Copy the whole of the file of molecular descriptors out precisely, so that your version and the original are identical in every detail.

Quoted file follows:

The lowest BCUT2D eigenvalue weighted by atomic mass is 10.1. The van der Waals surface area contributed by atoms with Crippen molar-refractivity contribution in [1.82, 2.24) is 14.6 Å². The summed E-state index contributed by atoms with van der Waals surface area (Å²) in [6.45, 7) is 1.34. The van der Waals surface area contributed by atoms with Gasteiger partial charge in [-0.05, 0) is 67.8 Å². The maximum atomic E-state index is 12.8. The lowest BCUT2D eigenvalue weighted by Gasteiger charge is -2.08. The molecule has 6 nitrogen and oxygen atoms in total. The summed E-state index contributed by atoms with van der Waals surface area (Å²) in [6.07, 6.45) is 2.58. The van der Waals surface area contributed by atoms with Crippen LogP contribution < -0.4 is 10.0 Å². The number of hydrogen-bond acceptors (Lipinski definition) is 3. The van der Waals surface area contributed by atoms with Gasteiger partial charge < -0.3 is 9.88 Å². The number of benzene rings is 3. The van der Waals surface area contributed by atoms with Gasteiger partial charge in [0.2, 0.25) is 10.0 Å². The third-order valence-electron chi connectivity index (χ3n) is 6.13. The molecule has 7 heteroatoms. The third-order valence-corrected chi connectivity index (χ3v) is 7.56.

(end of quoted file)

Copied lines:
The lowest BCUT2D eigenvalue weighted by atomic mass is 10.1. The van der Waals surface area contributed by atoms with Crippen molar-refractivity contribution in [1.82, 2.24) is 14.6 Å². The summed E-state index contributed by atoms with van der Waals surface area (Å²) in [6.45, 7) is 1.34. The van der Waals surface area contributed by atoms with Gasteiger partial charge in [-0.05, 0) is 67.8 Å². The maximum atomic E-state index is 12.8. The lowest BCUT2D eigenvalue weighted by Gasteiger charge is -2.08. The molecule has 6 nitrogen and oxygen atoms in total. The summed E-state index contributed by atoms with van der Waals surface area (Å²) in [6.07, 6.45) is 2.58. The van der Waals surface area contributed by atoms with Crippen LogP contribution < -0.4 is 10.0 Å². The number of hydrogen-bond acceptors (Lipinski definition) is 3. The van der Waals surface area contributed by atoms with Gasteiger partial charge < -0.3 is 9.88 Å². The number of benzene rings is 3. The van der Waals surface area contributed by atoms with Gasteiger partial charge in [0.2, 0.25) is 10.0 Å². The third-order valence-electron chi connectivity index (χ3n) is 6.13. The molecule has 7 heteroatoms. The third-order valence-corrected chi connectivity index (χ3v) is 7.56.